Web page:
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Use your spouse’s password – go immediately to jail?

August 3, 2016

Author: Anthony Kaylin, SBAM Approved Partner ASE

It was a simple enough requirement.  When leaving the employer, the employee must leave the laptop along with the security password.  In the case of Christopher Correa, a St. Louis Cardinal baseball team executive, he was given Jeff Luhnow’s laptop and password when Luhnow left for the General Manager job at the Houston Astros.  Using variations of Luhnow’s password, Correa eventually was able to access the Houston Astros’ online statistics database.  He retrieved information about scouting reports, trade negotiations and player analytics that impact a team’s performance on many levels.  Last month, he was sentenced in a plea deal of 46 months in prison.  Lesson learned–change the password before giving a computer to another employee.

This situation is pretty cut and dry.  It was obviously hacking.  But what if the person was not hacking a computer and instead had access to passwords and permission to use them?

In the case of David Nosal, his situation was an obvious case of criminal activity.  Nosal, an executive recruiter based in San Francisco, was convicted of violating the Computer Fraud and Abuse Act (CFAA) and for trade secret theft in violation of the Economic Espionage Act (EEA) in 2013.  Nosal was working for Korn/Ferry when they passed him over for a promotion.  In 2004 he and two other Korn/Ferry employees accessed proprietary materials from Korn/Ferry’s computer system.  He would then use that information for a new business venture that competed directly with Korn/Ferry.

When Nosal left Korn/Ferry, the company revoked his computer access credentials, even though he remained on for a time as a contractor. The company took the same precaution upon the departure of his two accomplices.  However, prior to the two accomplices leaving Korn/Ferry, they downloaded a large amount of candidate “source lists.”  After leaving Korn/Ferry they asked Nosal’s former assistant (still at the firm upon Nosal’s request) for her password so they could continue to access the database. She gave it to them.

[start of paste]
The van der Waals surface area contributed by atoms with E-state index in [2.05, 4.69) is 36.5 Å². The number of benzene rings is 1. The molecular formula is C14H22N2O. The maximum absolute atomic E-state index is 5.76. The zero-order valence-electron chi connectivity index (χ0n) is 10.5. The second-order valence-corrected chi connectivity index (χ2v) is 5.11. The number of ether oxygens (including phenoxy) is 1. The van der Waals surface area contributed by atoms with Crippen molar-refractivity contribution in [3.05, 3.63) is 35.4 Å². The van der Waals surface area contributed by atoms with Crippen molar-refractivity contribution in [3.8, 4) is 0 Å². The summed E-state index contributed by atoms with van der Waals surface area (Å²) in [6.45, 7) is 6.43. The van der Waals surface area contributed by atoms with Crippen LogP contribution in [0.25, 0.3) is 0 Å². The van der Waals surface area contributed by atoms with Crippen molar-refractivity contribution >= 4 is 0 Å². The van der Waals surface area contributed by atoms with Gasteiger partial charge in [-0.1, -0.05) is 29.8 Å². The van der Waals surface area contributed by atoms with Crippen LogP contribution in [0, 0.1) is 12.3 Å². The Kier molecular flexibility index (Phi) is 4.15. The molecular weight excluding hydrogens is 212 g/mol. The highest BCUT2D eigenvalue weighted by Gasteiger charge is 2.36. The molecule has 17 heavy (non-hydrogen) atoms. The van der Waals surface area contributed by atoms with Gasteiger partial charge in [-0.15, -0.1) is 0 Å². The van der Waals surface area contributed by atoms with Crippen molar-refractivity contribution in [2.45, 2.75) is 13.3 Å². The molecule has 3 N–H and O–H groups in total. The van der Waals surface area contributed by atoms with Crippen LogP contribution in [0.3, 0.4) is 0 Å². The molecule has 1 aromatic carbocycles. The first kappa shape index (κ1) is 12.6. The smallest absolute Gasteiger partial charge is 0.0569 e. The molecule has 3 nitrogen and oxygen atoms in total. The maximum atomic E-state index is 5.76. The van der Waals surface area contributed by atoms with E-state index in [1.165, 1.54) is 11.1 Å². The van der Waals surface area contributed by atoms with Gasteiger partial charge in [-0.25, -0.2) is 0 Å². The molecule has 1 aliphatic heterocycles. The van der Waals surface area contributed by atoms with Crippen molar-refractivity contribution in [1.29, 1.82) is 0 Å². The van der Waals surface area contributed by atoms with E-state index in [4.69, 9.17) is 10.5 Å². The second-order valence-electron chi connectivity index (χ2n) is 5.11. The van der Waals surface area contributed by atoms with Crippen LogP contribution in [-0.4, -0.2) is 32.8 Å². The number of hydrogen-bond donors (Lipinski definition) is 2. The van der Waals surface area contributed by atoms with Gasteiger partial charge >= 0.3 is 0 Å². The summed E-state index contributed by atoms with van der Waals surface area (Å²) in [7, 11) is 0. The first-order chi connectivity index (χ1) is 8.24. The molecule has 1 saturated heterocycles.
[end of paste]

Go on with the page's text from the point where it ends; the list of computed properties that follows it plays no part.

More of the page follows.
Korn/Ferry learned of Nosal’s activities through an anonymous email, and soon after the US Attorney General became involved.  Eventually Nosal was caught and convicted.  He was sentenced to one year and one day in prison, three years of supervised release, a $60,000 fine, a $600 special assessment and approximately $828,000 in restitution to Korn/Ferry.  On appeal the court upheld the conviction and sentence, but the restitution was reduced. 

But the court’s ruling appears to be broader than the court would have thought.  As the dissenting judge points out:

It is impossible to discern from the majority opinion what principle distinguishes authorization in Nosal’s case from one in which a bank has clearly told customers that no one but the customer may access the customer’s account, yet a husband shares his password with his wife to allow her to pay a bill. So long as the wife knows that the bank does not give her permission to access its servers in any manner, she is in the same position as Nosal and his associates.  It is not “advisory” to ask why the majority’s opinion does not criminalize this under § 1030(a)(2)(C); yet, the majority suggests no answer to why it does not.

Therefore, the wife could be convicted for unauthorized use of her husband’s password for paying bills. To reinforce the absurdity of this situation, family members could be prosecuted for sharing Netflix passwords to watch films. Maybe it is prohibited under the terms of agreement; yet, it is rarely if ever enforced.

And even if this situation was limited to employment only situations, the dissenting judge asks the court how this situation would be handled:

Very often password sharing between a current and past employee serves the interest of the employer, even if the current employee is technically forbidden by a corporate policy from sharing his password. For example, if a current Korn/Ferry employee were looking for a source list for a pitch meeting which his former colleague had created before retirement, he might contact him to ask where the file had been saved. The former employee might say “it’s too complicated to explain where it is; send me your password and I’ll find it for you.”

In other words, would the retired executive be convicted of a crime simply for helping the company in a sales pitch?

The takeaway is that employers need to work with legal counsel to identify scenarios when passwords can and cannot be shared.  Once identified, employers should draft a password sharing policy and train employees and managers.  Otherwise, a good intentioned employee could lose everything simply because she tried to help the employer, yet to do so, had to share her password.

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